Engineering to produce heat-tolerant wheat varieties resulting in improved grain yield
We may soon have a wheat variety that does not lose its productivity under heat stress.
Heat stress causes a dramatic reduction in yield and quality loss of wheat, the food crop that nurtures more than one-third of the world population.
In order to address this challenge, Dr. Vijay Gahlaut, an Inspire Faculty Fellow of the Department of Science and Technology (DST), is exploring the epigenetic route to modify gene expression in a manner that is stably transmitted but do not involve differences in the underlying DNA sequence, so that the heritable genes do not buckle under heat stress and non-stress conditions during different grain filling stages.
Dr. Vijay who is faculty at the Biotechnology division at the Institute of Himalayan Bioresource Technology, Palampur, will identify the role of DNA methylation (a biological process by which methyl groups are added to the DNA molecule) patterns of heat stress-tolerant and heat stress-sensitive wheat genotypes during different grain filling stages. He proposes to carry this out through a process called epigenomic mapping, which will also help in the identification of natural epigenetic variation.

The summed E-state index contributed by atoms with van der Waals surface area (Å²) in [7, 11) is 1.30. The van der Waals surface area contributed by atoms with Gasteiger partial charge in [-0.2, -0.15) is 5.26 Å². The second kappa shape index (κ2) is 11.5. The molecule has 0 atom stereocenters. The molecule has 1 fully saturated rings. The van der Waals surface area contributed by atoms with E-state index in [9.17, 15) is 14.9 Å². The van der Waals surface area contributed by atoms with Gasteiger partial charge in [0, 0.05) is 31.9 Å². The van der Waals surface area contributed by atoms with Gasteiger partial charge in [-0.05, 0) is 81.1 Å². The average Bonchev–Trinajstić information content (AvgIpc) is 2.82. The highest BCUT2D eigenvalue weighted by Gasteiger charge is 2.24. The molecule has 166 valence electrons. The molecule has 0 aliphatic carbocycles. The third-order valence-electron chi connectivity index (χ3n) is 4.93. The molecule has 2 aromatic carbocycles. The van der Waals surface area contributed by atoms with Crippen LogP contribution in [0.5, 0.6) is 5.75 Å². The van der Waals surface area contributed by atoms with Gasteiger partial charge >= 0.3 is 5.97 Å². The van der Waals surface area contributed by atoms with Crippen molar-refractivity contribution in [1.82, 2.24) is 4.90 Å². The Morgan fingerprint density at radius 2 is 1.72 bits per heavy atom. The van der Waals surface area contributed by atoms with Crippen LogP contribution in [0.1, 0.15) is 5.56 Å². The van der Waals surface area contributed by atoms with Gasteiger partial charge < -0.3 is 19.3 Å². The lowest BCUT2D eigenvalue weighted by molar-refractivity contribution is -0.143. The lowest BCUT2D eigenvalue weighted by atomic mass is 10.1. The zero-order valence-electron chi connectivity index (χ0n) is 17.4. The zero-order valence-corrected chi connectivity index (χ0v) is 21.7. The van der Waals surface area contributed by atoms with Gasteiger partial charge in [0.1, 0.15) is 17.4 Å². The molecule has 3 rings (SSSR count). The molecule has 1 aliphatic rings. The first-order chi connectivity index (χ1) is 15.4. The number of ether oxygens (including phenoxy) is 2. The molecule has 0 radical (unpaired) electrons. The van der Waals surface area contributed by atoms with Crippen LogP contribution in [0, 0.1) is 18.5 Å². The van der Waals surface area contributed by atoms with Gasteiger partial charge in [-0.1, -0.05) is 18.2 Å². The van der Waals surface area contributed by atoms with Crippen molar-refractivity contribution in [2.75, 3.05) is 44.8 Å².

His recent publication in the journal ‘Genomics’ has shown that differential expression pattern of C5-MTase genes under heat stress suggesting their role in stress response in wheat. This could give a major clue to producing heat-tolerant productive wheat varieties.
The utilization of identical genes that differ in the extent of methylation known asepialleles identified through his research could be one of the most promising solutions to improving wheat productivity by engineering elite wheat varieties with enhanced heat stress tolerance and increase grain yield.